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Ivan Safranchuck: The Prospects of the Connection Between the Construction of the Silk Road Economic Belt and the Eurasian Economic Union

2019-01-15, by Zeng Chuyuan,


(Ivan Safranchuck)

    On the afternoon of January fourth, 2019, the IISS held the 29th North Pavilion Seminarthe presenter was Ivan Safranchuck, the associate professor of the Department of World Political Process of Moscow Institute of International Relations in Russia. The theme of the seminar was “The Prospects of the Connection Between the Construction of the Silk Road Economic Belt and the Eurasian Economic Union”. The host was Guan Guihai, the executive vice president of Institute of International and Strategic Studies of Peking University.

    Safranchuck is a member of the Russian Foreign and Defense Policy Committee and the expert group of the Valdai International Debate Club. His academic research covers issues of US-Russian relations, arms control and international security, regional studies (Central Asia and Afghanistan) and globalization etc.

    Since May 2015, the leaders of China and Russia signed the "on the Construction of the Silk Road Economic Zone in Cooperation with the Construction of the Eurasian Economic Union of the Butt Joint Statement" in Moscow, Safranchuk believes that the relevant consensus has not yet been implemented. In his view, understanding this fact needs to start from the similarities and differences of intentions behind the two projects.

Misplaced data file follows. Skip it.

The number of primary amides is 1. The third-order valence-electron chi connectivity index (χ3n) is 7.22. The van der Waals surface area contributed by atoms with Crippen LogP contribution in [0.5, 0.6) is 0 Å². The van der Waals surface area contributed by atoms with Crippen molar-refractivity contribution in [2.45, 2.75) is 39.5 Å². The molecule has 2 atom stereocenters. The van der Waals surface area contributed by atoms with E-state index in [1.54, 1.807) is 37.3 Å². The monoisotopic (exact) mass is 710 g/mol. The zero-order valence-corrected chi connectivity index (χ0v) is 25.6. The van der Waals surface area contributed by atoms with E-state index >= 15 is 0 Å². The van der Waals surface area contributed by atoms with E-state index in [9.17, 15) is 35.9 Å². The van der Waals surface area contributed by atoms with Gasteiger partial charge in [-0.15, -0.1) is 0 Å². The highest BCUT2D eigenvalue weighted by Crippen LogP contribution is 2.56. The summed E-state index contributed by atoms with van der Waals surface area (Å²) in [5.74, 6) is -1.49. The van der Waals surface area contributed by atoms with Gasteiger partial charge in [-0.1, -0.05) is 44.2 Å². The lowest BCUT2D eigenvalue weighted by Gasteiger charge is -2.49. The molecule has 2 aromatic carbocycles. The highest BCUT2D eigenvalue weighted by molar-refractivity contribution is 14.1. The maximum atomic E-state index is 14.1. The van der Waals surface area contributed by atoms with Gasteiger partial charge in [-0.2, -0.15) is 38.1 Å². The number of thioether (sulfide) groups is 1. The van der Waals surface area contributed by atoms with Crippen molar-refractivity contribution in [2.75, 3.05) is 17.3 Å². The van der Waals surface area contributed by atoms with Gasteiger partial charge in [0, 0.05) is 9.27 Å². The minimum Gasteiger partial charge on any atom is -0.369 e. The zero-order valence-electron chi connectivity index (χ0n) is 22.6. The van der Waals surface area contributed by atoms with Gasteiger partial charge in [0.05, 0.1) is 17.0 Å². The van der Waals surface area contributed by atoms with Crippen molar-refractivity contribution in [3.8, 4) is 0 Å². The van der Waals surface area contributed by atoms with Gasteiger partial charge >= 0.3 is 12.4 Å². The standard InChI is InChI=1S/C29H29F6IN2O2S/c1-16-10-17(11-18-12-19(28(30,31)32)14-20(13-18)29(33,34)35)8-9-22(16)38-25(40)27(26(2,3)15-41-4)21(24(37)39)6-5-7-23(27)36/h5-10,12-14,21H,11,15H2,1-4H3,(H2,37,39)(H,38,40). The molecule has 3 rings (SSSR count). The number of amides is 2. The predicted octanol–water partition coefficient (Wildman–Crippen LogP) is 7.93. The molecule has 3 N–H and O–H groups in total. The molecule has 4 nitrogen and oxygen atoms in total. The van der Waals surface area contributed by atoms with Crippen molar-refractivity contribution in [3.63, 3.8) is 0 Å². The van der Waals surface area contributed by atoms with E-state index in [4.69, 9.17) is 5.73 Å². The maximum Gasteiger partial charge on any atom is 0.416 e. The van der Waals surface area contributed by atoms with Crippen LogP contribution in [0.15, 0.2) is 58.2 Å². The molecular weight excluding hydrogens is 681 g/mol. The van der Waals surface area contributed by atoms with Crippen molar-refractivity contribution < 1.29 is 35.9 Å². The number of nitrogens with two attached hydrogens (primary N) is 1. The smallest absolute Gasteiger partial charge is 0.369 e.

After the collapse of the Soviet Union, Russia has established an economic development program to draw closer to the world and reduce its dependence on its neighbors. Regional cooperation stagnated in the 1990s. In the 21st century, facing more and more serious security threats, Russia has gradually realized that in the long run, economic cooperation is an urgent need in Central Asia. At the same time, trade with neighboring countries increasingly occupies an important source of Russian economic growth. In 2008, the global financial crisis hit Russia, Kazakhstan and other non-Western countries hard, which forced Russia to change its thinking and seek more power for economic growth from regional cooperation rather than global development.

    Safranchuk pointed out that the Eurasian economic alliance is a regional cooperation mechanism based on internal protectionism. The difference is that the Silk Road Economic Belt represents China's intention to interconnect with major economic development centers in the world and actively maintain contact with the outside world. Although the intentions of the two sides do not conflict with each other and there is a basis for reaching the docking cooperation between the two countries, the differences in their fundamental intentions also result in inevitable constraints in the implementation of specific actions. Safranchuk also said that regional cooperation and global projects have their own advantages and disadvantages for the local oligarchs and governments in Central Asia, which is a difficult choice. The successful docking of Eurasian Economic Union and Silk Road Economic Belt still depends on the efforts of China and Russia in interest reconciliation.

    In the final discussion session, Safranchuk and the teachers and students present in-depth exchanges and discussions on globalization, the tripartite dialogue between China, Pakistan and Afghanistan, and the current situation of the SCO development.